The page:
I am still searching for two things: First, an unquestionable instance of speciation;



As you know speciation is not something you can put under a microscope and take a picture of, but a process that can happen over thousands of square miles and hundreds of thousands of years. Any specific (so to speak) examples are going to consist of individual snapshots of evidence tied together with theory. When enough of that is collected we are safe in calling something fact. As Dennett has said, evolution isn't supported by a single chain that can be defeated by a weak link, but rather myriad threads that together are nearly unbreakable. Dobzhansky (a quite religious man) said nothing in biology makes sense without it. To overturn evolution would mean rewriting just about everything we know about that science.

Speciation is also a fairly nuanced concept, far more multifaceted than merely the ability to interbreed, though that will remain the basic definition. Are you familiar with ring species?:

http://en.wikipedia.org/wiki/Ring_species

In that article the two gull species that exist in Europe where the cline meets would be considered a species split, interestingly caught like a snapshot before the two populations diverge. OR, the ring could collapse back into a single species. In my mind I visualize the concept like a blob of mercury that can be rolled around as a contiguous whole, but when it gets too stretched out might suddenly break into two smaller blobs, OR at the last moment, might reintegrate. However, once it does split, it cannot reintegrate. One or both may meet with extinction, but the split is irrevocable.

It turns out the relation “species,” while it may be reflexive, is not transitive. If A is in the same species as B, and B as C, strangely, A may not be species C, at least by the simple definition.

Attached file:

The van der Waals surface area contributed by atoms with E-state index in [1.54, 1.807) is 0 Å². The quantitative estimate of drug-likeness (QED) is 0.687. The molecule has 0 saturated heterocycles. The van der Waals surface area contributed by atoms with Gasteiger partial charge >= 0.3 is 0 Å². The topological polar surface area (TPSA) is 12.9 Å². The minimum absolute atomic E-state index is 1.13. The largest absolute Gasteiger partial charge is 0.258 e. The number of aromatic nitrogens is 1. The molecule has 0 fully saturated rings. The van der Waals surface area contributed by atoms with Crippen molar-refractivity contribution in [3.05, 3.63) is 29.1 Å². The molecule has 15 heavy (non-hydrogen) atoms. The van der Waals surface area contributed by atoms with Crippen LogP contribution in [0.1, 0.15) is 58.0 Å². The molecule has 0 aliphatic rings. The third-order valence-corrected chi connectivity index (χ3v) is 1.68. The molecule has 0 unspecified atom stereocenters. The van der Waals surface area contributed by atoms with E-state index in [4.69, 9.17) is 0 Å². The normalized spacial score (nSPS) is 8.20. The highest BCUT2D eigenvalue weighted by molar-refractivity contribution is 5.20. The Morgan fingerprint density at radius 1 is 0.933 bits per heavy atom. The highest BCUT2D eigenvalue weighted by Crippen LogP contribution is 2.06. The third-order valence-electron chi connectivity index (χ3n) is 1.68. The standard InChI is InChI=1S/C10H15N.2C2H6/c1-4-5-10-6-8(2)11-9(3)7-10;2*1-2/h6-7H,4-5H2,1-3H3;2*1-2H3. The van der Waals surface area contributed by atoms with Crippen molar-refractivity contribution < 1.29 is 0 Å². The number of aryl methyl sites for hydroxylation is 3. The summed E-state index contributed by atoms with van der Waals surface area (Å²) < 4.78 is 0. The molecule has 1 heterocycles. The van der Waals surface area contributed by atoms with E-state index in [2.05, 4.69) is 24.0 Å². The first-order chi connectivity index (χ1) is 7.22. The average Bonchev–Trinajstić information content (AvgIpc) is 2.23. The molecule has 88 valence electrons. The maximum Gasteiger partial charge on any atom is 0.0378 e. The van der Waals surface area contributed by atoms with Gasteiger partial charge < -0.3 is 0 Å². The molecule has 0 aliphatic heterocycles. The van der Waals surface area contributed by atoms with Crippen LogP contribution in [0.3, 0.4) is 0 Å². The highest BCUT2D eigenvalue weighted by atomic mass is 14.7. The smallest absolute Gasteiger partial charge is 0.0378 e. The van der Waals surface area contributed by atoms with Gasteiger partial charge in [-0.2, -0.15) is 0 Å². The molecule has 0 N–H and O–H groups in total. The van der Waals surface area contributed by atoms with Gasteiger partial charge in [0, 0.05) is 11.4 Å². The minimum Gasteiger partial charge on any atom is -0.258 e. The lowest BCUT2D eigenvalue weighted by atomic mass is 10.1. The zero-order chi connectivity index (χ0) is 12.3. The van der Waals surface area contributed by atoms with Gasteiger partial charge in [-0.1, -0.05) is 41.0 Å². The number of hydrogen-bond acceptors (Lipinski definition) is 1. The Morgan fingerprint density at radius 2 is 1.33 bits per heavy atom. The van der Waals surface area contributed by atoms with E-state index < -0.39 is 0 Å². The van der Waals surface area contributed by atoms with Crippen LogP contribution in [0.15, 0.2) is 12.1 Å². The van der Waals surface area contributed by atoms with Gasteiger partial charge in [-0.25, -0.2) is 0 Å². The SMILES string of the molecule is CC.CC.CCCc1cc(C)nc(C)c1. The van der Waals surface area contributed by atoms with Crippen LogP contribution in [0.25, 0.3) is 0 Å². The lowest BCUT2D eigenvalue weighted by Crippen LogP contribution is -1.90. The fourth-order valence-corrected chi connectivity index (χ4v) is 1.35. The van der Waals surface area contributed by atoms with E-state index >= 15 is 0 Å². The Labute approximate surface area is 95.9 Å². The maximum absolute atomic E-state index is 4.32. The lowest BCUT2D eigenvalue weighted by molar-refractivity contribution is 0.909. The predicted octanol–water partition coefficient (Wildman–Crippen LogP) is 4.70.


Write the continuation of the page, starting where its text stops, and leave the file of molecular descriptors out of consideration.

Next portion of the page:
Second, a firm, detailed mechanism for evolving outside of a genome without mutation or introgression (using the environment if necessary).


Could you expand on what you mean by “outside of a genome”?

Anonymous said...

Anon was me,
[Beelz]

Stan said...

Beelz said:
"Any specific (so to speak) examples are going to consist of individual snapshots of evidence tied together with theory. When enough of that is collected we are safe in calling something fact."



Evolution is allowed to operate outside the normal process of logic just because its stories are called "compelling". Again why is skepticism of such unproven assertations met with such antipathy in the science community?

Dennett is not an unbiased proponent of objectivity. He is a faithful proponent of monism and Atheism, whatever the cost in terms of logic. And so it is in evolution.

I know that you "believe" that the evidence is there, but all I see is unrelated instances that are tied not by direct proof but by loose inference, one circumstantial piece to another. Intellectual rigor (i.e. proof) is sacrificed at the altar of the tidy story. This is intellectually reckless, in the same sense that unexamined religious belief is reckless, extrapolating beyond the evidence. Evolution is unexamined in the same sense: it cannot be examined for the reasons you outlined. By Popper's definition of falsifiability, then, evolution is a metaphysical tale, requiring faith.